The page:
• Russia will meet it’s match if it foolishly invades another independent State. Ukraine have the advantage knowing the territory and being on the defence. They have hundreds of thousands of men, plus reserves and weaponry and training from the west.
    Russia are pushing Ukraine and others away from it’s spare of influence. It has chosen to concentrate on the suppression and ripping off of businesses, people and it’s country and not to invest or open the country up. It is a doomed model and they know it. Their economy is sinking badly and the war will be an attempt to drive up popularity.
    Ukraine was split down the middle between wanting to face east or west, but again the west has won as it offers prosperity, democracy and the rule of law. They have seen the historically poorer Poland overtake them on broad spread wealth and they want that. Who can blame them.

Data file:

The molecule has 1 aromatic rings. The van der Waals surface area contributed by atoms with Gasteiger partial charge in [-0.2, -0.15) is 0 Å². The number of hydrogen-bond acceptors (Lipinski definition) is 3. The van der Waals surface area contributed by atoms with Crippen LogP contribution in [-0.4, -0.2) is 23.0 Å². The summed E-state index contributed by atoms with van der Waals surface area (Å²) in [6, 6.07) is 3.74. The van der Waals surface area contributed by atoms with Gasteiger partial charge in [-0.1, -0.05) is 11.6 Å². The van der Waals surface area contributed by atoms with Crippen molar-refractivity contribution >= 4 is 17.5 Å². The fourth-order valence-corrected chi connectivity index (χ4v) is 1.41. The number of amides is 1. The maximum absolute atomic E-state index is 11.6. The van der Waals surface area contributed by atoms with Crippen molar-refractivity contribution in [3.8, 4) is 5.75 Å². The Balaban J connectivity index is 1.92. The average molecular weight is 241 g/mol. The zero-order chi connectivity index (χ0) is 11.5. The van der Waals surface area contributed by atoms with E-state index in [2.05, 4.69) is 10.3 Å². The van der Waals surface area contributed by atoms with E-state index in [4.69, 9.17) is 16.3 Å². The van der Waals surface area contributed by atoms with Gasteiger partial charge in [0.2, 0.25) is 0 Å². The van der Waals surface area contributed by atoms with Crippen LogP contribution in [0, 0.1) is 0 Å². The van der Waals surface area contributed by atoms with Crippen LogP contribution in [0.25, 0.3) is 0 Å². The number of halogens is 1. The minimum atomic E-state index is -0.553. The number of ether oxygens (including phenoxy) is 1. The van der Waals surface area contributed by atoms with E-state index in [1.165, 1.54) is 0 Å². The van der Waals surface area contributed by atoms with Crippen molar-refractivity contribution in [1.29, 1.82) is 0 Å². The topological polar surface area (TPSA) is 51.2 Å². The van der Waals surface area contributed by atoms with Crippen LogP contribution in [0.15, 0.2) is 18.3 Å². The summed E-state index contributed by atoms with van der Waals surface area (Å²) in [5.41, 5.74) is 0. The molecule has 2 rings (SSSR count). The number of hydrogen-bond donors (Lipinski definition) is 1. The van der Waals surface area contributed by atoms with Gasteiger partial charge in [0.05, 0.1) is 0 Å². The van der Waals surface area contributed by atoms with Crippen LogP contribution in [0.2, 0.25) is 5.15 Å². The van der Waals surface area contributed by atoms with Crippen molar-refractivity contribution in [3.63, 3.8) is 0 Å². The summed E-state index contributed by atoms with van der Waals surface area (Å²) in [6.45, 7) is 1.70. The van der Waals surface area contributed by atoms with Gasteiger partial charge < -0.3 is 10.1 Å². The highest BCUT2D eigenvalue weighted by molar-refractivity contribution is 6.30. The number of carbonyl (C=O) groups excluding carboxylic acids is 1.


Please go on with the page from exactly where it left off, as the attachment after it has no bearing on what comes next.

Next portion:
The EU would give Ukraine the underpinning for the prosperity they want, but NATO would be too much of a step.

  • James Fowler 23rd Jan ’22 – 11:32am:
    Granted that the initial clash would probably be easily won by the Russians, but the Ukrainians can just retreat 50-100km, fight again, retreat another 50-100km and then punch back against an over extended Russian force.

    In a conventional ground invasion, Russia could quite literally get bogged down in a protracted and costly war. Ukrainian troops outnumber the deployed Russian conscripts two to one and they’re fighting for their country. The UK has just supplied 2,000 NLAWs and some initial training which may enable Ukrainian ground forces to neutralise Russia’s advantage in tanks and armoured vehicles.


    NLAW (Next generation Light Anti-tank Weapon) eliminates even the most advanced tanks. It is best-in-class for dismounted light forces that operate in all environments, including built-up areas.

    A non-contact war seems more likely. Russia could use long-range missile and air-strikes to hit strategic targets and then use their tightly integrated reconnaissance and artillery units to attack at a distance destroying Ukrainian capability prior to an invasion. Coastal attacks might also be used.